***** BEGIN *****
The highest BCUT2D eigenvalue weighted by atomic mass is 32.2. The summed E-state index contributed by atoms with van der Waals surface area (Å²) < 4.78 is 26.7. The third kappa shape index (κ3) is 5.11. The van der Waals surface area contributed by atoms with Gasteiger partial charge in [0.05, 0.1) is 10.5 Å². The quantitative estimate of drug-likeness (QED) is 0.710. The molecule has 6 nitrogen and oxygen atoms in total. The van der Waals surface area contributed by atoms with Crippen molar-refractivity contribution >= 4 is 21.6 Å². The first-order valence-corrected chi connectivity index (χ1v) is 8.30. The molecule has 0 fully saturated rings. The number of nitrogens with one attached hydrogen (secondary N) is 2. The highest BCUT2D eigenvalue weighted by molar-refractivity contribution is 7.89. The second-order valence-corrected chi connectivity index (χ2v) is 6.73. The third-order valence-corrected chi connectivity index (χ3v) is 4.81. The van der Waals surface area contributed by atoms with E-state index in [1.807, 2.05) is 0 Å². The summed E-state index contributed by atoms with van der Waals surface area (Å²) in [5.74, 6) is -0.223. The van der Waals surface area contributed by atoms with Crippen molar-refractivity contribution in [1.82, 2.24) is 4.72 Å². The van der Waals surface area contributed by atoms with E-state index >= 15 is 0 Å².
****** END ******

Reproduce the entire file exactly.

The highest BCUT2D eigenvalue weighted by atomic mass is 32.2. The summed E-state index contributed by atoms with van der Waals surface area (Å²) < 4.78 is 26.7. The third kappa shape index (κ3) is 5.11. The van der Waals surface area contributed by atoms with Gasteiger partial charge in [0.05, 0.1) is 10.5 Å². The quantitative estimate of drug-likeness (QED) is 0.710. The molecule has 6 nitrogen and oxygen atoms in total. The van der Waals surface area contributed by atoms with Crippen molar-refractivity contribution >= 4 is 21.6 Å². The first-order valence-corrected chi connectivity index (χ1v) is 8.30. The molecule has 0 fully saturated rings. The number of nitrogens with one attached hydrogen (secondary N) is 2. The highest BCUT2D eigenvalue weighted by molar-refractivity contribution is 7.89. The second-order valence-corrected chi connectivity index (χ2v) is 6.73. The third-order valence-corrected chi connectivity index (χ3v) is 4.81. The van der Waals surface area contributed by atoms with E-state index in [1.807, 2.05) is 0 Å². The summed E-state index contributed by atoms with van der Waals surface area (Å²) in [5.74, 6) is -0.223. The van der Waals surface area contributed by atoms with Crippen molar-refractivity contribution in [1.82, 2.24) is 4.72 Å². The van der Waals surface area contributed by atoms with E-state index >= 15 is 0 Å².